ANATOL TSARANU wrote that UKRAINE’S government believes “the situation in eastern UKRAINE developed according to ‘the TRANSDNIESTRIA scenario’,” and that the unresolved situation in TRANSDNIESTRIA poses a continuing threat to UKRAINE’S ODESSA region. The risk here is separatism spilling over from TRANSDNIESTRIA and/or GAGAUZIA into the UKRAINE’S ODESSA region—or more likely, that it would be actively exported into BUDZHAK, where favorable conditions for ethnic unrest might already exist—bolstered by the menacing presence of RUSSIAN armed forces in the region.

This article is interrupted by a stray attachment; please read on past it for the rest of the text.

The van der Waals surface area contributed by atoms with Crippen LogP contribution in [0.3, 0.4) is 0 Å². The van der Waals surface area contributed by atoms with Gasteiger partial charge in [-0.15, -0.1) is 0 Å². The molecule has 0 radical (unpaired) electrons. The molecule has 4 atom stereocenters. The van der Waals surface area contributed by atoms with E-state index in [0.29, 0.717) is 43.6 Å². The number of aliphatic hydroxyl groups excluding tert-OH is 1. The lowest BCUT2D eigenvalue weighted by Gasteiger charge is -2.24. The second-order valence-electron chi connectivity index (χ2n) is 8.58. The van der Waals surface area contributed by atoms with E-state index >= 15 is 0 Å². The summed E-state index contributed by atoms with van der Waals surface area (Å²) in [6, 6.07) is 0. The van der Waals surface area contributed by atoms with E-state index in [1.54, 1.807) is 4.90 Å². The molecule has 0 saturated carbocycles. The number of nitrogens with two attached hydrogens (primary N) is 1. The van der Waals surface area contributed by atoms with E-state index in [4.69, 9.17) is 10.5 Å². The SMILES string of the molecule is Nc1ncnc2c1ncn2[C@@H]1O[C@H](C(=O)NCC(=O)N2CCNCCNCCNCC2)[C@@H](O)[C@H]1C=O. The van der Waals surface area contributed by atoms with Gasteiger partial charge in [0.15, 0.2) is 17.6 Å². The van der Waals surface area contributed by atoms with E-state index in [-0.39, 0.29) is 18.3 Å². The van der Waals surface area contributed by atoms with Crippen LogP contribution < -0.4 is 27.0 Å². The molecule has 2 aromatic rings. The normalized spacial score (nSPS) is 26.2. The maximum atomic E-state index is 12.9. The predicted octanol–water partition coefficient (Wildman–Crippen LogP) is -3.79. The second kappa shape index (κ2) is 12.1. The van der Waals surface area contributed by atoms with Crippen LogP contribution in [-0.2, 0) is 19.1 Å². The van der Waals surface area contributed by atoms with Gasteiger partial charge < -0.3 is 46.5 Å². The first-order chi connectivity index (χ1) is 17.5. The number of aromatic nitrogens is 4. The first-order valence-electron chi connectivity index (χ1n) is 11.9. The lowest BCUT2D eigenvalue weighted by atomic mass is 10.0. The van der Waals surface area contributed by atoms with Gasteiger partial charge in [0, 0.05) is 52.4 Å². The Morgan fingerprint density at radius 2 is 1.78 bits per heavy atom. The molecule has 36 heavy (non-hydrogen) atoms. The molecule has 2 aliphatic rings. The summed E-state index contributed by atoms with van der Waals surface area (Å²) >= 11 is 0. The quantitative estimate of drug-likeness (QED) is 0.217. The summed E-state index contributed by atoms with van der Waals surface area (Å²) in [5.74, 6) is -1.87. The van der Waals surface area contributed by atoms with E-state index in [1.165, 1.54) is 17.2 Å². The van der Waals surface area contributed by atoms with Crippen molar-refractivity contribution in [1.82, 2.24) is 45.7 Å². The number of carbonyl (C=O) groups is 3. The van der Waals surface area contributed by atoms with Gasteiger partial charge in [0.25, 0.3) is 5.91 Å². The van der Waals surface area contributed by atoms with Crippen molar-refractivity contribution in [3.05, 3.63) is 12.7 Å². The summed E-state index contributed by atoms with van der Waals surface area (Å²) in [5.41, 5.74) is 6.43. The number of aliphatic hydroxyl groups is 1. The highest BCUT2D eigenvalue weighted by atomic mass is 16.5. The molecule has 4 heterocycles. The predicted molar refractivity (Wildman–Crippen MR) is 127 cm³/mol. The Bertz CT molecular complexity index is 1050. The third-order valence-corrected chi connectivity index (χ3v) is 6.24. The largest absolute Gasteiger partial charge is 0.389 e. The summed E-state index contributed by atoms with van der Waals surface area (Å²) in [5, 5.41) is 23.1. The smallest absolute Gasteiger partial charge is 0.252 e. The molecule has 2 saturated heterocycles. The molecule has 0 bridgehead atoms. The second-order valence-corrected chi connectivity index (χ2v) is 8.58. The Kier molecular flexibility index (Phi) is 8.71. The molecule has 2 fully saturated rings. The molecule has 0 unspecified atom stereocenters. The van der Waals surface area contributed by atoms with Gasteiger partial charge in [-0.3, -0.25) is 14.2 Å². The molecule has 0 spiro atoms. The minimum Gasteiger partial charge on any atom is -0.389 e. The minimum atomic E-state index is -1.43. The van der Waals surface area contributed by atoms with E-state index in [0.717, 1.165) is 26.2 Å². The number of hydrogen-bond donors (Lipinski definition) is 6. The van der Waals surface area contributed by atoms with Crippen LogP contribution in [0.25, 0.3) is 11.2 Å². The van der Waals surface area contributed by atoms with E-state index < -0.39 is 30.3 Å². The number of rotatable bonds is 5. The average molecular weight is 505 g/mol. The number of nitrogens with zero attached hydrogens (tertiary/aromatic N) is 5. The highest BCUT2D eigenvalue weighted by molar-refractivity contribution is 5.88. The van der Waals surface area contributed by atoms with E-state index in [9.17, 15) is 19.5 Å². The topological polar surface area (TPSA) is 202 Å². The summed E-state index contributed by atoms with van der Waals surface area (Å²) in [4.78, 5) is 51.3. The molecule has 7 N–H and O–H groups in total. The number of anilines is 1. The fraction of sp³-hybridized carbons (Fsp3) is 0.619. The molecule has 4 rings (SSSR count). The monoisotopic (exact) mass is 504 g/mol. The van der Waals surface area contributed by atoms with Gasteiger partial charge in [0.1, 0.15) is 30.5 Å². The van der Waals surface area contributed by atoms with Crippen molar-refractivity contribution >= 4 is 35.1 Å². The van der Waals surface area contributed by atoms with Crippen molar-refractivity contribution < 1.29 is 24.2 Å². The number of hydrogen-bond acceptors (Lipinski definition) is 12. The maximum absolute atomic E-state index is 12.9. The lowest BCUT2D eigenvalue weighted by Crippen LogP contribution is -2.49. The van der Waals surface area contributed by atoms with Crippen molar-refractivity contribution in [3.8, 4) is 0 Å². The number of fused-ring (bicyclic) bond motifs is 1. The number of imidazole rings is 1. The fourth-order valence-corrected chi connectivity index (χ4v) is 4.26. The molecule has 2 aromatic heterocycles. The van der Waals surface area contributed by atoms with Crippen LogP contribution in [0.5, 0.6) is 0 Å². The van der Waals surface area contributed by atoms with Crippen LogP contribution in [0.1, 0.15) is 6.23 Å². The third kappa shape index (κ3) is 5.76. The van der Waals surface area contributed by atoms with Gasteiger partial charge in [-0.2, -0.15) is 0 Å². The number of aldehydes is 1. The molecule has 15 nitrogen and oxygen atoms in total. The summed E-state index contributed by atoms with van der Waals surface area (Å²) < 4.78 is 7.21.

Ethnically diverse and largely ignored by KYEV, BUDZHAK is fertile ground for political disruption. Among the several tools in its hybrid warfare toolbox, RUSSIA has long operated in the region through front groups and cutout organizations. One technique used to great effect in MOLDOVA was to organize TRANSDNIESTRIAN branches of established RUSSIAN media portals and place them under control of the internal security service.  In early 2006, the RUSSIAN media outlet LENTA established LENTA-PMR [Лента ПМР), which in reality was controlled by DMITRY SOIN, a senior intelligence officer in the PMR-TRANSDNEISTRIA State Security Ministry known by the acronym MGB. In July 2009 a known SOIN associate, ROMAN KONOPLEV, formed what purported to be a new TRANSDNIESTRIA-focused RUSSIAN media portal, DNESTR (Днестр), which in fact used a RUSSIAN domain name as a subterfuge. SOIN himself occasionally wrote anti-MOLDOVAN, anti-Romanian commentaries under his own name, usually ending with a call for TRANSDNIESTRIA’S unification with RUSSIA.